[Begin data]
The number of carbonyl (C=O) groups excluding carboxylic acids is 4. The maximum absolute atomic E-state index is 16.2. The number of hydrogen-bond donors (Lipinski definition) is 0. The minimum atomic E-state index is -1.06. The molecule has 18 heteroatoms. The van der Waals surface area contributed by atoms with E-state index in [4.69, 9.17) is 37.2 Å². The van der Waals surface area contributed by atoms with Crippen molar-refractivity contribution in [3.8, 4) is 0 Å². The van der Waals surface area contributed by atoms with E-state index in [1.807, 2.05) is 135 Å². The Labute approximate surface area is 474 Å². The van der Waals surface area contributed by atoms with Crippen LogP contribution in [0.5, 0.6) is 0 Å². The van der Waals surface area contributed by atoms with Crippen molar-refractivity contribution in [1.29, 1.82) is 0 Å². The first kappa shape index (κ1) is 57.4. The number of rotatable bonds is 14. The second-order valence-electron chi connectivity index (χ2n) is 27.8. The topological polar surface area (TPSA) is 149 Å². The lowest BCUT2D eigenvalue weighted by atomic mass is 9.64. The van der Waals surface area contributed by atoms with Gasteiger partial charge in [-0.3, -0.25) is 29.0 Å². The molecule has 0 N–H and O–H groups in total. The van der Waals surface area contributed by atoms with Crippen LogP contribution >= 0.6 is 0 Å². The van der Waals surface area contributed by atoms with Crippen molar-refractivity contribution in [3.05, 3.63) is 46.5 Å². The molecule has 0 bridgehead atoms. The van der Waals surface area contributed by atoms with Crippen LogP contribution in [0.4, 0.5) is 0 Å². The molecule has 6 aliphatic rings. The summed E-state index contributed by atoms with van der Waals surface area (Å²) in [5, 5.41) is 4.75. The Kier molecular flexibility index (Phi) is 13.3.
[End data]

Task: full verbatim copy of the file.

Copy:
The number of carbonyl (C=O) groups excluding carboxylic acids is 4. The maximum absolute atomic E-state index is 16.2. The number of hydrogen-bond donors (Lipinski definition) is 0. The minimum atomic E-state index is -1.06. The molecule has 18 heteroatoms. The van der Waals surface area contributed by atoms with E-state index in [4.69, 9.17) is 37.2 Å². The van der Waals surface area contributed by atoms with Crippen molar-refractivity contribution in [3.8, 4) is 0 Å². The van der Waals surface area contributed by atoms with E-state index in [1.807, 2.05) is 135 Å². The Labute approximate surface area is 474 Å². The van der Waals surface area contributed by atoms with Crippen LogP contribution in [0.5, 0.6) is 0 Å². The van der Waals surface area contributed by atoms with Crippen molar-refractivity contribution in [1.29, 1.82) is 0 Å². The first kappa shape index (κ1) is 57.4. The number of rotatable bonds is 14. The second-order valence-electron chi connectivity index (χ2n) is 27.8. The topological polar surface area (TPSA) is 149 Å². The lowest BCUT2D eigenvalue weighted by atomic mass is 9.64. The van der Waals surface area contributed by atoms with Gasteiger partial charge in [-0.3, -0.25) is 29.0 Å². The molecule has 0 N–H and O–H groups in total. The van der Waals surface area contributed by atoms with Crippen LogP contribution >= 0.6 is 0 Å². The van der Waals surface area contributed by atoms with Crippen molar-refractivity contribution in [3.05, 3.63) is 46.5 Å². The molecule has 0 bridgehead atoms. The van der Waals surface area contributed by atoms with Crippen LogP contribution in [0.4, 0.5) is 0 Å². The molecule has 6 aliphatic rings. The summed E-state index contributed by atoms with van der Waals surface area (Å²) in [5, 5.41) is 4.75. The Kier molecular flexibility index (Phi) is 13.3.